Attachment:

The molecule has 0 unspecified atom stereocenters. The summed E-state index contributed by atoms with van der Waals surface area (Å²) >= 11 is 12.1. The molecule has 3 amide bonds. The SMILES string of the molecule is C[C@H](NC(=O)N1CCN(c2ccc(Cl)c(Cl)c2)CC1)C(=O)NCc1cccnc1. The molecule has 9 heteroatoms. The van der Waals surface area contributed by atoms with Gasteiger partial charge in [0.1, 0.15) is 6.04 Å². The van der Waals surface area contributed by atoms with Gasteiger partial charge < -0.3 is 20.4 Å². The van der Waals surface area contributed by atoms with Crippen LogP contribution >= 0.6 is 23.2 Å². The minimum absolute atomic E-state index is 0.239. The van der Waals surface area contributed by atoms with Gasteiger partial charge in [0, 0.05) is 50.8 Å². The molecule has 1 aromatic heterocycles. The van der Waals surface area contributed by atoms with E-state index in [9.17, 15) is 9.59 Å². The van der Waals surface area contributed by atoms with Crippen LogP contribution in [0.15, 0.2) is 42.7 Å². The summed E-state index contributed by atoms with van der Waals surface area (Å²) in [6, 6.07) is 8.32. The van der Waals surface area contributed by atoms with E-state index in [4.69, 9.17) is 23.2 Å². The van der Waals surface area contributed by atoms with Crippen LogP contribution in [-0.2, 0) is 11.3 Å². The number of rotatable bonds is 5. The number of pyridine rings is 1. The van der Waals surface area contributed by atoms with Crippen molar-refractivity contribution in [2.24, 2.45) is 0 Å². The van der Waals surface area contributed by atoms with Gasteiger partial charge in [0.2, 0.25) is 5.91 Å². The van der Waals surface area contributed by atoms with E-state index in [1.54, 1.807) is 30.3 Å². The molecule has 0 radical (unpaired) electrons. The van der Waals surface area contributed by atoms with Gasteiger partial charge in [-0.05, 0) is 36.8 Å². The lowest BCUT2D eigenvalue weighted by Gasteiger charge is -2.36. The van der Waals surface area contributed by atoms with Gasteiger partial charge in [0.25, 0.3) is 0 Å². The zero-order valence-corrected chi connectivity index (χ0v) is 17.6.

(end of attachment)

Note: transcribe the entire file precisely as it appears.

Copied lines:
The molecule has 0 unspecified atom stereocenters. The summed E-state index contributed by atoms with van der Waals surface area (Å²) >= 11 is 12.1. The molecule has 3 amide bonds. The SMILES string of the molecule is C[C@H](NC(=O)N1CCN(c2ccc(Cl)c(Cl)c2)CC1)C(=O)NCc1cccnc1. The molecule has 9 heteroatoms. The van der Waals surface area contributed by atoms with Gasteiger partial charge in [0.1, 0.15) is 6.04 Å². The van der Waals surface area contributed by atoms with Gasteiger partial charge < -0.3 is 20.4 Å². The van der Waals surface area contributed by atoms with Crippen LogP contribution >= 0.6 is 23.2 Å². The minimum absolute atomic E-state index is 0.239. The van der Waals surface area contributed by atoms with Gasteiger partial charge in [0, 0.05) is 50.8 Å². The molecule has 1 aromatic heterocycles. The van der Waals surface area contributed by atoms with E-state index in [9.17, 15) is 9.59 Å². The van der Waals surface area contributed by atoms with Crippen LogP contribution in [0.15, 0.2) is 42.7 Å². The summed E-state index contributed by atoms with van der Waals surface area (Å²) in [6, 6.07) is 8.32. The van der Waals surface area contributed by atoms with E-state index in [4.69, 9.17) is 23.2 Å². The van der Waals surface area contributed by atoms with Crippen LogP contribution in [-0.2, 0) is 11.3 Å². The number of rotatable bonds is 5. The number of pyridine rings is 1. The van der Waals surface area contributed by atoms with Crippen molar-refractivity contribution in [2.24, 2.45) is 0 Å². The van der Waals surface area contributed by atoms with Gasteiger partial charge in [0.2, 0.25) is 5.91 Å². The van der Waals surface area contributed by atoms with E-state index in [1.54, 1.807) is 30.3 Å². The molecule has 0 radical (unpaired) electrons. The van der Waals surface area contributed by atoms with Gasteiger partial charge in [-0.05, 0) is 36.8 Å². The lowest BCUT2D eigenvalue weighted by Gasteiger charge is -2.36. The van der Waals surface area contributed by atoms with Gasteiger partial charge in [0.25, 0.3) is 0 Å². The zero-order valence-corrected chi connectivity index (χ0v) is 17.6.